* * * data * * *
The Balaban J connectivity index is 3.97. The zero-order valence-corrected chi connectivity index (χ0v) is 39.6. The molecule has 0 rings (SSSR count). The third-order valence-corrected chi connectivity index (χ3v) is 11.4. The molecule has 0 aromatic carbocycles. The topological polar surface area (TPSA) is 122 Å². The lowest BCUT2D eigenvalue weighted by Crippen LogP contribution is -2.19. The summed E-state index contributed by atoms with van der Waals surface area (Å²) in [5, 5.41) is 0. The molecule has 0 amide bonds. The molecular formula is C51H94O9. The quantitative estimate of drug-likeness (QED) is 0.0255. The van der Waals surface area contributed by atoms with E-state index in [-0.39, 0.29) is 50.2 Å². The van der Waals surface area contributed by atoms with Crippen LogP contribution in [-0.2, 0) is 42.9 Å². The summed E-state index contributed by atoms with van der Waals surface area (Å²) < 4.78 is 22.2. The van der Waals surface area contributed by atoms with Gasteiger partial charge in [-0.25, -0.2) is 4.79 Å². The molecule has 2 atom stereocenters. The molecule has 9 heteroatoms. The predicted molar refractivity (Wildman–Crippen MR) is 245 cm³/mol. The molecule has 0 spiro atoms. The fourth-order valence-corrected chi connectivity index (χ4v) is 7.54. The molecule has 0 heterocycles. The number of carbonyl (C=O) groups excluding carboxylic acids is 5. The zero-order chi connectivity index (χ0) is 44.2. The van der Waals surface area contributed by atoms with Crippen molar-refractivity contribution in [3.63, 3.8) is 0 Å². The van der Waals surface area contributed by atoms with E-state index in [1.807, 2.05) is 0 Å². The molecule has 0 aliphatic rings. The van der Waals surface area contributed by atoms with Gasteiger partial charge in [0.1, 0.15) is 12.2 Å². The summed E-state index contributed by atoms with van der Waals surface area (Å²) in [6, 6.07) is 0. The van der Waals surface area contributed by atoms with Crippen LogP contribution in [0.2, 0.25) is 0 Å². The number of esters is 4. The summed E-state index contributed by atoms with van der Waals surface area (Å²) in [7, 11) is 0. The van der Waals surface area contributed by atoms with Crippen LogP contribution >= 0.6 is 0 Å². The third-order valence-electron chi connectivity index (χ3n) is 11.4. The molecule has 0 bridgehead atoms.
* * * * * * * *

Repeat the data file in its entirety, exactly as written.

The Balaban J connectivity index is 3.97. The zero-order valence-corrected chi connectivity index (χ0v) is 39.6. The molecule has 0 rings (SSSR count). The third-order valence-corrected chi connectivity index (χ3v) is 11.4. The molecule has 0 aromatic carbocycles. The topological polar surface area (TPSA) is 122 Å². The lowest BCUT2D eigenvalue weighted by Crippen LogP contribution is -2.19. The summed E-state index contributed by atoms with van der Waals surface area (Å²) in [5, 5.41) is 0. The molecule has 0 amide bonds. The molecular formula is C51H94O9. The quantitative estimate of drug-likeness (QED) is 0.0255. The van der Waals surface area contributed by atoms with E-state index in [-0.39, 0.29) is 50.2 Å². The van der Waals surface area contributed by atoms with Crippen LogP contribution in [-0.2, 0) is 42.9 Å². The summed E-state index contributed by atoms with van der Waals surface area (Å²) < 4.78 is 22.2. The van der Waals surface area contributed by atoms with Gasteiger partial charge in [-0.25, -0.2) is 4.79 Å². The molecule has 2 atom stereocenters. The molecule has 9 heteroatoms. The predicted molar refractivity (Wildman–Crippen MR) is 245 cm³/mol. The molecule has 0 spiro atoms. The fourth-order valence-corrected chi connectivity index (χ4v) is 7.54. The molecule has 0 heterocycles. The number of carbonyl (C=O) groups excluding carboxylic acids is 5. The zero-order chi connectivity index (χ0) is 44.2. The van der Waals surface area contributed by atoms with Crippen molar-refractivity contribution in [3.63, 3.8) is 0 Å². The van der Waals surface area contributed by atoms with E-state index in [1.807, 2.05) is 0 Å². The molecule has 0 aliphatic rings. The van der Waals surface area contributed by atoms with Gasteiger partial charge in [0.1, 0.15) is 12.2 Å². The summed E-state index contributed by atoms with van der Waals surface area (Å²) in [6, 6.07) is 0. The van der Waals surface area contributed by atoms with Crippen LogP contribution in [0.2, 0.25) is 0 Å². The number of esters is 4. The summed E-state index contributed by atoms with van der Waals surface area (Å²) in [7, 11) is 0. The van der Waals surface area contributed by atoms with Crippen LogP contribution >= 0.6 is 0 Å². The third-order valence-electron chi connectivity index (χ3n) is 11.4. The molecule has 0 bridgehead atoms.